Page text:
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By Bhanu Choudhrie, Founder of Alpha Aviation

 

The Covid-19 pandemic brought the aviation industry to a halt, causing vast market disruption and putting the future of many key players at risk. Now, just as airlines were getting back on track, staffing shortages are causing new complications – and part of this issue is a growing pilot recruitment problem.

So, where does the sector go from here and what steps need to be taken to mitigate pilot shortages?

The root of the issue

Even before the pandemic, there was a global shortage of pilots, with people flying more due to a rise in more affordable airlines and falling fuel costs. In fact, the 2020-2029 CAE Pilot Demand Outlook suggested that the global civil aviation industry will require more than 260,000 pilots by the end of the decade.

However, when demand for air travel dropped across the globe, airlines were quick to offer early retirement packages to reduce immediate outgoings. Whilst this approach helped some airlines stay afloat during the slowdown, a wave of early retirements has left them on the back foot.

Bhanu Choudhrie

Now demand is coming back much faster than expected. In the US alone, the Bureau of Labor Statistics is expecting 14,500 openings for commercial and airline pilots each year until 2030, and this imbalance is already having a detrimental impact on the aviation industry. With flights being cancelled, travellers left stranded, and some airports losing service altogether, it is crucial that the larger aviation ecosystem comes together to work out a solution to effectively address this pilot shortage crisis, so that it can once again meet capacity demands.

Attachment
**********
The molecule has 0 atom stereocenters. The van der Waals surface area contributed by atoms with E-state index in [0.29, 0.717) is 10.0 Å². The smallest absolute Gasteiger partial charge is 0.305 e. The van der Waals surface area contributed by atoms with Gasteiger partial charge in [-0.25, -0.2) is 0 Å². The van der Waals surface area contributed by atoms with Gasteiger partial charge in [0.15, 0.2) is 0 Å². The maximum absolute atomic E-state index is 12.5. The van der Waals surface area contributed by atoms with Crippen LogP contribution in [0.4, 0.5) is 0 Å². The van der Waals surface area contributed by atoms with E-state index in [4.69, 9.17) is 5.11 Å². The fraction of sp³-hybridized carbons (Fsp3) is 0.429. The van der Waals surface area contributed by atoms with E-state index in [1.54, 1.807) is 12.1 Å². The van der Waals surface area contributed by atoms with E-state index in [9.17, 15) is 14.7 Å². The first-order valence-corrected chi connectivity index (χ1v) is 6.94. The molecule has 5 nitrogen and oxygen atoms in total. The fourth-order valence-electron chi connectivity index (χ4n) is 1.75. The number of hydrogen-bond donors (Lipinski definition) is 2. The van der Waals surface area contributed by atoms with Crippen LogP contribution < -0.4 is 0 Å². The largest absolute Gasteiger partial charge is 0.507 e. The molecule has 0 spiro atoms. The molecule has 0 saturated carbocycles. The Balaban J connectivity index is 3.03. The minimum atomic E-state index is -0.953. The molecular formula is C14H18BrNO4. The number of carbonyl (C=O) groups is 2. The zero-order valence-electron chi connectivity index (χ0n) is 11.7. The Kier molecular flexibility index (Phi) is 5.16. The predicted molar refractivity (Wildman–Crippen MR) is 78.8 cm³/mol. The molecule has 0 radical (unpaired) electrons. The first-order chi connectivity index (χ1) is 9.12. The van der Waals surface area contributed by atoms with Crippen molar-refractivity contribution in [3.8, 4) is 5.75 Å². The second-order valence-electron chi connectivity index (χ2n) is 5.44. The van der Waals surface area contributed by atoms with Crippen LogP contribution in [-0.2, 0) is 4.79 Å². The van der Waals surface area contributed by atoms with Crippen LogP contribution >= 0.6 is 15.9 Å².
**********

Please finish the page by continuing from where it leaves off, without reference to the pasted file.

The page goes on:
Re-directing efforts to rebuild pilot pools

With vast swathes of pilots put on furlough during the pandemic – and therefore unable to maintain their license requirements, the damage isn’t just in the ongoing pilot shortage, but also in the decades of experience the industry has lost. In response to this narrative, last month a Senator in the US introduced legislation to raise the mandatory retirement age of commercial airline pilots from 65 to 67 – and the US are not alone in this shift. Last week, Air India announced that it will be raising their retirement age for pilots from 58 to 65. Now we need to see other countries and airlines follow suit to help retain the talent that can help guide and mentor the next generation of cadets.

Moreover, training schools and airlines will need to work together to challenge industry stereotypes and empower more women to pursue a career in the cockpit. Currently, just 5.1 per cent of the world’s commercial pilots are women. This means that for every twenty flights taken, only one of them will be piloted by a woman. Unfortunately, this gender imbalance has become a long-established trend within the aviation industry and, stereotypically, pursuing a career as a pilot has been considered a male occupation, with women type cast to cabin crew instead. Therefore, if we are to make proactive strides towards addressing the current pilot shortfall, finding a way to shift that percentage is essential.